With all of the Sioux Nation inhabiting less than nine million acres, divided up throughout South Dakota, the Indians were encouraged by the U.S. government to develop small farms. But they were faced with poor, arid soil and a bad growing season, which led to a severely limited food supply in the year following the Dawes Act. A miscalculation in the census complicated matters, even more, when the population on the reservation was undercounted, leading to fewer supplies sent from the U.S. government.
The situation was beyond bleak and the Sioux people were starving. That winter, an influenza epidemic broke out and caused a disproportionate number of Sioux children to die. And then in the summer of 1890, a drought hit, destroying yet another season of crops, and the people of Lakota Pine Ridge Indian Reservation were in dire condition.
The Ghost Dance
Perhaps it was these desolate circumstances that led to the spread of what is known as the Ghost Dance. Based on a vision experienced by a Sioux religious leader, the Ghost Dance was a spiritual ritual that was supposed to call the coming messiah, who would be an American Indian. This messiah would force the white man off of Indian lands, return the bison to the plains, and resurrect both their deceased and the life the Native Americans had once enjoyed.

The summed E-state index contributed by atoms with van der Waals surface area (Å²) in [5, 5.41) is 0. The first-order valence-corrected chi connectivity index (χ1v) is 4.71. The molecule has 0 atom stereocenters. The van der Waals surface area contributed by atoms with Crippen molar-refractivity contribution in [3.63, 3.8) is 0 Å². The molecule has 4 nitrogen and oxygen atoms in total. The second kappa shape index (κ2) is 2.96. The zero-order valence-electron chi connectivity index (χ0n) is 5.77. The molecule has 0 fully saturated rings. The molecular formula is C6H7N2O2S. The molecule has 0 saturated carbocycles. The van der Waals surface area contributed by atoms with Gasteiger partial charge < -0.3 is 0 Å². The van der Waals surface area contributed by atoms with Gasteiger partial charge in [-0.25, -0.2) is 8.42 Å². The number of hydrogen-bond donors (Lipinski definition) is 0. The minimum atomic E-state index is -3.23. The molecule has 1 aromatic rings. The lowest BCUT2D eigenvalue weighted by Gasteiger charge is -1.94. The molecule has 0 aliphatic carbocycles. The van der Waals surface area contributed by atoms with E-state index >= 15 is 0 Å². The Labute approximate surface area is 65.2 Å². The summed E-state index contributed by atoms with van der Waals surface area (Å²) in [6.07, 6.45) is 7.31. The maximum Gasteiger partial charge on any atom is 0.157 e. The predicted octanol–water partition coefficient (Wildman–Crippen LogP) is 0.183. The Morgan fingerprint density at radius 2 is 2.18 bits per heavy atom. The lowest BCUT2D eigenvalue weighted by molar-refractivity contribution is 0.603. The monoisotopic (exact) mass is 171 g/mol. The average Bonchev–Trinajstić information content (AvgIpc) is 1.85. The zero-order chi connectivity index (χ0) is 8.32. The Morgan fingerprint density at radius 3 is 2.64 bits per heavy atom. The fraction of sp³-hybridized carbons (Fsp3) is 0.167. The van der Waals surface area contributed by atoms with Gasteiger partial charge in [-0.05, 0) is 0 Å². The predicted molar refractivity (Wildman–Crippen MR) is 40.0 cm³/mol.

Although this was not a war dance, it was feared by those who believed the Indians were savages. One such man was Daniel Royer, who arrived as the new agent on the Pine Ridge Reservation in October of 1890. He believed it to be a war dance and requested troops from President Benjamin Harrison on November 15th of that same year. His telegram read: “Indians are dancing in the snow and are wild and crazy. We need protection and we need it now.”
Harrison granted the request and part of the 7th Cavalry arrived on November 20th, with orders to arrest several Sioux leaders. Commander James Forsyth led the troops.
On December 15th, the 7th Cavalry attempted to arrest Sitting Bull, the Sioux chief who annihilated Commander George Custer in the Battle of the Little Bighorn (he also toured with Buffalo Bill’s Wild West Show and was a dear friend to Annie Oakley), because he didn’t attempt to stop the Ghost Dance amongst his people. During the incident, Sitting Bull was shot and killed.